In Allen v. Hardy, the Court explored each of these factors in the context of its recent decision in Batson, which had held, pro tanto overruling Swain v. Alabama, 380 U.S. 202, 85 S. Ct. 824, 13 L. Ed. 2d 759 (1965), that a defendant could establish a violation of his right to equal protection on the basis of the prosecutor's discriminatory use of peremptory challenges in the defendant's own case, without the need for proof of a consistent prior history of the discriminatory practice. The Allen Court found that each of the three factors militated against the retroactive application of Batson.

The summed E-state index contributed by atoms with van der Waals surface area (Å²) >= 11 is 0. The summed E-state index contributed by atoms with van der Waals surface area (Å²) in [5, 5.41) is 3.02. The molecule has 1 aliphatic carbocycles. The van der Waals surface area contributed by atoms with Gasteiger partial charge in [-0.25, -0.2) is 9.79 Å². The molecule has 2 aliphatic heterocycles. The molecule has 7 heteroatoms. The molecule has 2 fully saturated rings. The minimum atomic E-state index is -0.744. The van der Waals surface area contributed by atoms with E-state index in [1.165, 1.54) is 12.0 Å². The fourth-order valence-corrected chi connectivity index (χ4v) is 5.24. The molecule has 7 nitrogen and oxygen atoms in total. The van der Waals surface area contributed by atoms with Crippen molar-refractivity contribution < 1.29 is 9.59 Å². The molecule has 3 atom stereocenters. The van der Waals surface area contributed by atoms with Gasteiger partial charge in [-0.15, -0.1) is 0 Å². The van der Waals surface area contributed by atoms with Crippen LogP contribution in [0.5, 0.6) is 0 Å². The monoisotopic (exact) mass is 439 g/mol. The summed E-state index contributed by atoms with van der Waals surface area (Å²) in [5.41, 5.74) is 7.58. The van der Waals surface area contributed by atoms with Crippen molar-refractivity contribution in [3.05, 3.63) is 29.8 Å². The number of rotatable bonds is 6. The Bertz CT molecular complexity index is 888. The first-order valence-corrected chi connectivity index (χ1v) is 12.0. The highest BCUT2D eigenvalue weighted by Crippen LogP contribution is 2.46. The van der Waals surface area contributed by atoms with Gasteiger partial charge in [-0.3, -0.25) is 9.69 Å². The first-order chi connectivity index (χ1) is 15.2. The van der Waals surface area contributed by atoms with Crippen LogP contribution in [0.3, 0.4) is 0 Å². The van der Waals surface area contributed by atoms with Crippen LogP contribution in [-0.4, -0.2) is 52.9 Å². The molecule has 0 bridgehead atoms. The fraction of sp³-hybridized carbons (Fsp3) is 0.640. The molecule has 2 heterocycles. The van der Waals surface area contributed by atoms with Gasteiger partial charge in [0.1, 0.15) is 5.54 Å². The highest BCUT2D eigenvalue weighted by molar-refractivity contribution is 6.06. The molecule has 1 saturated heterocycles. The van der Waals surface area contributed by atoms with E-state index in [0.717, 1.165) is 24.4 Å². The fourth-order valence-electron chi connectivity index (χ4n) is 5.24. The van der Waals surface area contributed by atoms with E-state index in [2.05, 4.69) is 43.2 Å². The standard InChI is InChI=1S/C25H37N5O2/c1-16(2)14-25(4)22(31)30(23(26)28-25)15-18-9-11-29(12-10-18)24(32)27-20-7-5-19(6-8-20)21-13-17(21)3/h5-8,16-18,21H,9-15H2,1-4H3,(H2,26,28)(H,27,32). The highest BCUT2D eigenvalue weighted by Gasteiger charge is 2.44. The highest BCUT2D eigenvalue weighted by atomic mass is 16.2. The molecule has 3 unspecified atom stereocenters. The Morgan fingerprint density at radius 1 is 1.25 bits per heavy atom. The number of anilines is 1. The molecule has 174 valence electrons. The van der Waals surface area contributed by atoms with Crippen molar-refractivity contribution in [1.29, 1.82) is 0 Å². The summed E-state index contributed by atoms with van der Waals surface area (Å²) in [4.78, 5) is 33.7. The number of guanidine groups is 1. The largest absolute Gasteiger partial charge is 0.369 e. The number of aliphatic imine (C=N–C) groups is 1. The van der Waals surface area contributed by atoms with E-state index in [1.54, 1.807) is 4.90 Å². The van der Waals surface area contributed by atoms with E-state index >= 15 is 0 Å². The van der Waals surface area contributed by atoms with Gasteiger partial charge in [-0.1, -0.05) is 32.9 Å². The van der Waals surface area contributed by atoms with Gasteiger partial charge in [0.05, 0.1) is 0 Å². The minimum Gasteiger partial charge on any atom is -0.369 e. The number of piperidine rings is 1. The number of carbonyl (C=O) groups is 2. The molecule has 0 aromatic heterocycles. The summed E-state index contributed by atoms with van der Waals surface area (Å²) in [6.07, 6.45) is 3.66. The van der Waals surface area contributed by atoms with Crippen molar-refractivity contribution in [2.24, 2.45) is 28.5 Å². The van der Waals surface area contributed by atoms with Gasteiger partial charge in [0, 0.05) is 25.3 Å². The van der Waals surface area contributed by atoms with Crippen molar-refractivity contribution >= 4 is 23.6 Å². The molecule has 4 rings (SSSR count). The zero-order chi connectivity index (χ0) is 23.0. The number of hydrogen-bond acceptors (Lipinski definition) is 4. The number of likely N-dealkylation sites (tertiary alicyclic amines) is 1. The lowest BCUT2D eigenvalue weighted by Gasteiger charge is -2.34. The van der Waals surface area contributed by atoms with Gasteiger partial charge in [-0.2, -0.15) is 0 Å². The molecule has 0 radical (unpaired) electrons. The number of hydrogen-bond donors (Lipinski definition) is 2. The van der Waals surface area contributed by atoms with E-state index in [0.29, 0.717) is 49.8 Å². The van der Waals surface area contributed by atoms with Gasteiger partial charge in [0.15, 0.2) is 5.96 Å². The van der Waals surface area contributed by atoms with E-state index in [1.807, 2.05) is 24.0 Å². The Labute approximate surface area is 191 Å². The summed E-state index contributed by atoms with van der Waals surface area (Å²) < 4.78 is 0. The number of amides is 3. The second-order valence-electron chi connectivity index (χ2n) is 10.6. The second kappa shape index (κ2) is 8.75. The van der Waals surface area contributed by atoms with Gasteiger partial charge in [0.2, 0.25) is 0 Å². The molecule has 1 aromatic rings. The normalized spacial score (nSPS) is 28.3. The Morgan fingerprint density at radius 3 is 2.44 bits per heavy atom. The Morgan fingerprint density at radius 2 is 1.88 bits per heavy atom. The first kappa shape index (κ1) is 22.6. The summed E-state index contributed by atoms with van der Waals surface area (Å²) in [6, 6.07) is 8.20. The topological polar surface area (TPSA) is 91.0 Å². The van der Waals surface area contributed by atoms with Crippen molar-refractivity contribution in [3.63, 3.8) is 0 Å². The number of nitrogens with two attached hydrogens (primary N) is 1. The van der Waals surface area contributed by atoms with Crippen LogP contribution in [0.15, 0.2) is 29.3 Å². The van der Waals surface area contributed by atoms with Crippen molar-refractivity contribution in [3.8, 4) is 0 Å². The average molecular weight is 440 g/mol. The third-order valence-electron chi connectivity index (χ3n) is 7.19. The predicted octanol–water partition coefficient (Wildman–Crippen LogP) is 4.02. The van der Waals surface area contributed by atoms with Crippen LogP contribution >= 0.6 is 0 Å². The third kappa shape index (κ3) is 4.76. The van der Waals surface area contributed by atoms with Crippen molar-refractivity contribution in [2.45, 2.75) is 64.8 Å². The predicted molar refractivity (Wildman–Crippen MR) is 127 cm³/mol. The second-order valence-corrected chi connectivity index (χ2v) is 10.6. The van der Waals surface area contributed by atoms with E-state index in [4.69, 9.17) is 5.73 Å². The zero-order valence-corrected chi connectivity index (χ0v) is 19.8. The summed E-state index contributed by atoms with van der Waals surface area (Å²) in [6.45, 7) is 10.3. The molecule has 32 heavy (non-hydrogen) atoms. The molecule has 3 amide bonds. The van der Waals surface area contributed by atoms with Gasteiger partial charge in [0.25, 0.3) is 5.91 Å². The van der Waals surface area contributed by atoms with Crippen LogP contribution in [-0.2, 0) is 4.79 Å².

First, it found that though the easing of a defendant's burden of proving discriminatory use of peremptory challenges might have some bearing on the truthfinding function of a criminal trial, it vindicated other interests as well; the Court also found that other procedures had long existed to protect a defendant against the seating of jurors who were biased. Second, the Court found that prosecutors and judges throughout the state and federal systems had relied for two decades on Swain, many of them explicitly. Third, it found a likelihood that, because of the past reliance on Swain, most prosecutors would not have kept the kind of records necessary to permit an adequate rebuttal of a defendant's prima facie case of discrimination in the use of peremptory challenges, with the result that many convictions would be vacated, necessitating many retrials made difficult due to the passage of time. Thus, the Allen Court concluded that Batson would not be applied retroactively on collateral review of decisions that were final prior to Batson.